I then realized that many of the commenters did not see her. There is another wrinkle to the painting, perspective. I realize that the painting places the viewer among the angry mob. This perspective for some viewers elicits shame. The image that for me communicates pride and triumph, for them depicts collective shame. But the image offers another narrative that these viewers refuse to embrace.

In Obama's campaign, he frequently used the imagery and iconography of the Civil Rights movement. However, he did not use it as an us vs. them, but as a theme for which he was lambasted by Sarah Palin for, a theme of, "American becoming." Obama's principle take on Patriotism was that we cannot uncritically love our nation or trumpet exceptionalism, we have too often been imperfect. Slavery, Jim Crow, our treatment of women, and even to some degree the unfairness of social inequality are struggles that America and Americans must continually battle both in our current moment and historically to make "A more perfect union."

The United States for Obama and many African-American political thinkers, exists in stark contrast to the common narrative of American exceptionalism. American is not exceptional because of its perfection as developed by its founders. America for Obama and many black thinkers is exceptional because of the ability of regular Americans to fight to exercise their democratic rights, and to demand America live up to its principles of equality and justice for all. In that sense, Martin Luther King Jr. but also regular, even small Americans like Ruby, are heroes and founders of a better America. Their success is not a personal triumph or a triumph for their group, but an American triumph.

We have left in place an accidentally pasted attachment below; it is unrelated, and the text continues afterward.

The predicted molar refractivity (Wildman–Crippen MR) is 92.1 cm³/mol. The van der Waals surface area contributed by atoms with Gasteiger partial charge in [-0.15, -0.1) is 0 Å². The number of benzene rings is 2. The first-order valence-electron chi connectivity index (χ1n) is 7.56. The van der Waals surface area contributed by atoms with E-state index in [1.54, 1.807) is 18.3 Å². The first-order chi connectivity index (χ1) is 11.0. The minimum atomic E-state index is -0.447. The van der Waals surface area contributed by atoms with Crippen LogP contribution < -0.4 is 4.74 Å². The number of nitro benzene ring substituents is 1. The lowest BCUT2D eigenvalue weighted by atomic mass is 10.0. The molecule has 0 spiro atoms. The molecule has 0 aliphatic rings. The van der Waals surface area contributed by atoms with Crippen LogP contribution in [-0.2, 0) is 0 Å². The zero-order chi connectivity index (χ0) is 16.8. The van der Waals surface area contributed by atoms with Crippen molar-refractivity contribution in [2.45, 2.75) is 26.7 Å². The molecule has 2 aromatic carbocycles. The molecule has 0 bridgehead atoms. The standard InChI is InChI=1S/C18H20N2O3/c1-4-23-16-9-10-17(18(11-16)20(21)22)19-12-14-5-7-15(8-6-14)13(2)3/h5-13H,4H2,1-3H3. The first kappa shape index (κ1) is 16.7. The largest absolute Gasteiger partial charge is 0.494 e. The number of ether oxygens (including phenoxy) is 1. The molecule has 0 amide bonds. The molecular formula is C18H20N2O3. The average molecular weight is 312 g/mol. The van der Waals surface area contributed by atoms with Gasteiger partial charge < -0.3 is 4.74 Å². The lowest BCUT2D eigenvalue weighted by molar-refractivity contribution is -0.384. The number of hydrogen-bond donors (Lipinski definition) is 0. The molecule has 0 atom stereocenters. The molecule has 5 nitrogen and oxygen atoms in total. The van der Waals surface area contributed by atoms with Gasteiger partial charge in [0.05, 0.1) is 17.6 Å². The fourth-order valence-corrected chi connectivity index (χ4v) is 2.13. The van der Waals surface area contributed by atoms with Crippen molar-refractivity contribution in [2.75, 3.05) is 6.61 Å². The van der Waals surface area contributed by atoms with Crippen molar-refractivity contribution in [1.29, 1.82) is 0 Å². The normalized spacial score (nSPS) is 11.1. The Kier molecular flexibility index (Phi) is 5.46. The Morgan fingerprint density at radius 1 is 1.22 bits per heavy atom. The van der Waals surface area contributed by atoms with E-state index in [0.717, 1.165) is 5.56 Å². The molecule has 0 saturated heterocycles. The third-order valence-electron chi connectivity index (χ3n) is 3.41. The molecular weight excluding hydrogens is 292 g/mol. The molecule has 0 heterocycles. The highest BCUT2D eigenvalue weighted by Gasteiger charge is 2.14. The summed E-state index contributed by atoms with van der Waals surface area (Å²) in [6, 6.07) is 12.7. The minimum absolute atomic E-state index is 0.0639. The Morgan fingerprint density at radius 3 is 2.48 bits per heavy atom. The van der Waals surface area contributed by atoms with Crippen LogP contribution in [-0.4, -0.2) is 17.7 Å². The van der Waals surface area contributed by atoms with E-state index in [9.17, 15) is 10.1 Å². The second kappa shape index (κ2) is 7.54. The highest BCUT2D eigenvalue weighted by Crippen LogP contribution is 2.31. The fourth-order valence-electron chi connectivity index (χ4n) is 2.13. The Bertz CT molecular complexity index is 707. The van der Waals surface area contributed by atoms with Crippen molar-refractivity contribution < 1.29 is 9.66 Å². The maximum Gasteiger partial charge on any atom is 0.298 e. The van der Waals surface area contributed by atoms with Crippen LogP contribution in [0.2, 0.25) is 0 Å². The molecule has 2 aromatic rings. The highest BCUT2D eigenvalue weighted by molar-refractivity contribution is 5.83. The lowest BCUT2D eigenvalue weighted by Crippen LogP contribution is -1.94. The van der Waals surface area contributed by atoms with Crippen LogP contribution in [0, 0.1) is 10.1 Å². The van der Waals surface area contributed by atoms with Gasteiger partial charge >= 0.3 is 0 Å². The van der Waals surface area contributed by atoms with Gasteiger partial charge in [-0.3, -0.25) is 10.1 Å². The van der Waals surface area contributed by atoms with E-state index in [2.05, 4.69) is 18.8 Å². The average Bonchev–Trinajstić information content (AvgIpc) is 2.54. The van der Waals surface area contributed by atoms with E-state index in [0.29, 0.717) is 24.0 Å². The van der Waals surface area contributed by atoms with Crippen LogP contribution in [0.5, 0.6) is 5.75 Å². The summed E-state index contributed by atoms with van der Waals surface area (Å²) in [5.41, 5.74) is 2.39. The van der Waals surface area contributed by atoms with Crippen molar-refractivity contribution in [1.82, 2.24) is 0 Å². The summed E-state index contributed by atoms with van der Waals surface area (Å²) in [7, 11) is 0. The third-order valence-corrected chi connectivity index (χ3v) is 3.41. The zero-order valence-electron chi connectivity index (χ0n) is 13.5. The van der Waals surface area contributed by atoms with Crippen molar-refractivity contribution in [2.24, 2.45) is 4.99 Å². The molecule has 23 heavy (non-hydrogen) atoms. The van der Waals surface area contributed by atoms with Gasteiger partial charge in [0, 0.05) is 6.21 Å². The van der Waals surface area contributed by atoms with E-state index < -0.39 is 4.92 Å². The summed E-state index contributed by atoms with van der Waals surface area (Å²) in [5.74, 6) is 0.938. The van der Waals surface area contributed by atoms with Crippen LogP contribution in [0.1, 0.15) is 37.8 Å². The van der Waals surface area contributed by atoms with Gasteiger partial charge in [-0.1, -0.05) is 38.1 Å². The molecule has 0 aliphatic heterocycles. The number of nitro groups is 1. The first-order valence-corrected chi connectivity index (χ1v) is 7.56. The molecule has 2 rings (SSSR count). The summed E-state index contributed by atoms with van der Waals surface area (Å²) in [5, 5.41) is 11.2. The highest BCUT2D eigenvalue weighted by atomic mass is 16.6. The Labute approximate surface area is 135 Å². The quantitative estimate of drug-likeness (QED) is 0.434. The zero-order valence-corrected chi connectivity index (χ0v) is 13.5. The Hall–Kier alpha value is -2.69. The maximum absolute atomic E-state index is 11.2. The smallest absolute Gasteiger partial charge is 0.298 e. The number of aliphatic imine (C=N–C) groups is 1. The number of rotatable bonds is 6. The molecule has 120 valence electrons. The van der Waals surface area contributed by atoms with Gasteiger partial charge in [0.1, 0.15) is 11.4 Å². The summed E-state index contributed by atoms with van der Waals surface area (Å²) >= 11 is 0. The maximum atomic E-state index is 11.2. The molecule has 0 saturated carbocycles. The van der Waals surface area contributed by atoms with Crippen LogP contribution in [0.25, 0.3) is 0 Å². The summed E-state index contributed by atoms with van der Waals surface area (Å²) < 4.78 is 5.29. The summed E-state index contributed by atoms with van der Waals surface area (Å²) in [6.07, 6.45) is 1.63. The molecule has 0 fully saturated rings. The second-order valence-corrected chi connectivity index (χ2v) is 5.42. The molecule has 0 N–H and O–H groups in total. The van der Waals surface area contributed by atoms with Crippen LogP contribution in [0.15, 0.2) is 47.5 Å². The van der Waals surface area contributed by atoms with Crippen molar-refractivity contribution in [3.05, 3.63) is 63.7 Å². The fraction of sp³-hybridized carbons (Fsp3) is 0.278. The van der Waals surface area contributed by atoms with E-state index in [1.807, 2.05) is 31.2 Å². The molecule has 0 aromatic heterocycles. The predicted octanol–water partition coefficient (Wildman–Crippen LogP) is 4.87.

It is here that I find the commenters most disturbing. While they see themselves in the crowd, potentially throwing the tomatoes, they cannot see themselves in Ruby. Ruby is never an "American." Her triumph is not theirs. Ruby's struggle and heroism is at best invisible to them and at worst an "in your face" reminder of their own inadequacies. Ruby's victory and Obama's victory is a victory perhaps for African-Americans, but never America. This is in part, because Ruby, Obama, and African-Americans, are never "real Americans" to them. The "real Americans" are shouting at Ruby and throwing tomatoes, and they are embarrassed by it. The white nationalism and racial narcissism embedded in the critique of Obama's use of the painting demonstrates both Obama's challenge and the challenge that remains for overcoming racial inequality in the 21st century. If we cannot collectively own our progress and failures, if it is always, us vs. them, then how can we move forward?